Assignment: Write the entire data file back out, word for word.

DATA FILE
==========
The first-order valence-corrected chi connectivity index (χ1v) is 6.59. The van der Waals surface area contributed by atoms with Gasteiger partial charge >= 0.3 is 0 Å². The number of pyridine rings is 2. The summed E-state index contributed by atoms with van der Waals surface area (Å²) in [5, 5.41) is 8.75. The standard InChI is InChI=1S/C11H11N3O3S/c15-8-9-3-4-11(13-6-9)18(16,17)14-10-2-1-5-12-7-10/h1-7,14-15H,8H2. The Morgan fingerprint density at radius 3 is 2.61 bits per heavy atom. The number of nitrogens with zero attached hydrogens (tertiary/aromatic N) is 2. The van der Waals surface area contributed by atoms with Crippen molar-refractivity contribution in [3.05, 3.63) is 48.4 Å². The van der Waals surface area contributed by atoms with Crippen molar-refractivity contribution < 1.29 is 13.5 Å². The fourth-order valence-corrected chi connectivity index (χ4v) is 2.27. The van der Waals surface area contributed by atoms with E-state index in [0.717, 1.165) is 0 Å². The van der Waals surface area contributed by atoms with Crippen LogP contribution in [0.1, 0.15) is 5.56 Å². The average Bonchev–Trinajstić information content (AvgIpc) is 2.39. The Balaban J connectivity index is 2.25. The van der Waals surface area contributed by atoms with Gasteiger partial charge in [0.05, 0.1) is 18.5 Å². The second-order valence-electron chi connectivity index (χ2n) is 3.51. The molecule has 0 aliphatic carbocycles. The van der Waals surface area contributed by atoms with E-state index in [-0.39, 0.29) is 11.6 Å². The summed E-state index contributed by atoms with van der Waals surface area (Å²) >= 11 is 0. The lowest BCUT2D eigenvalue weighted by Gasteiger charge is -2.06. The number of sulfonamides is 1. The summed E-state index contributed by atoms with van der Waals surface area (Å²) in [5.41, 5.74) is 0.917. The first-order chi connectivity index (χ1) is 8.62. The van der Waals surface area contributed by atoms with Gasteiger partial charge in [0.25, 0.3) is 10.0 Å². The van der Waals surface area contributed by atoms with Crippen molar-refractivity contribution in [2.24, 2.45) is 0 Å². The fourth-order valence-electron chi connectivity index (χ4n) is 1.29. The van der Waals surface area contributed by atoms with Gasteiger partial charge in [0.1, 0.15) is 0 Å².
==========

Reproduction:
The first-order valence-corrected chi connectivity index (χ1v) is 6.59. The van der Waals surface area contributed by atoms with Gasteiger partial charge >= 0.3 is 0 Å². The number of pyridine rings is 2. The summed E-state index contributed by atoms with van der Waals surface area (Å²) in [5, 5.41) is 8.75. The standard InChI is InChI=1S/C11H11N3O3S/c15-8-9-3-4-11(13-6-9)18(16,17)14-10-2-1-5-12-7-10/h1-7,14-15H,8H2. The Morgan fingerprint density at radius 3 is 2.61 bits per heavy atom. The number of nitrogens with zero attached hydrogens (tertiary/aromatic N) is 2. The van der Waals surface area contributed by atoms with Crippen molar-refractivity contribution in [3.05, 3.63) is 48.4 Å². The van der Waals surface area contributed by atoms with Crippen molar-refractivity contribution < 1.29 is 13.5 Å². The fourth-order valence-corrected chi connectivity index (χ4v) is 2.27. The van der Waals surface area contributed by atoms with E-state index in [0.717, 1.165) is 0 Å². The van der Waals surface area contributed by atoms with Crippen LogP contribution in [0.1, 0.15) is 5.56 Å². The average Bonchev–Trinajstić information content (AvgIpc) is 2.39. The Balaban J connectivity index is 2.25. The van der Waals surface area contributed by atoms with Gasteiger partial charge in [0.05, 0.1) is 18.5 Å². The second-order valence-electron chi connectivity index (χ2n) is 3.51. The molecule has 0 aliphatic carbocycles. The van der Waals surface area contributed by atoms with E-state index in [-0.39, 0.29) is 11.6 Å². The summed E-state index contributed by atoms with van der Waals surface area (Å²) >= 11 is 0. The lowest BCUT2D eigenvalue weighted by Gasteiger charge is -2.06. The number of sulfonamides is 1. The summed E-state index contributed by atoms with van der Waals surface area (Å²) in [5.41, 5.74) is 0.917. The first-order chi connectivity index (χ1) is 8.62. The van der Waals surface area contributed by atoms with Gasteiger partial charge in [0.25, 0.3) is 10.0 Å². The van der Waals surface area contributed by atoms with Crippen molar-refractivity contribution in [2.24, 2.45) is 0 Å². The fourth-order valence-electron chi connectivity index (χ4n) is 1.29. The van der Waals surface area contributed by atoms with Gasteiger partial charge in [0.1, 0.15) is 0 Å².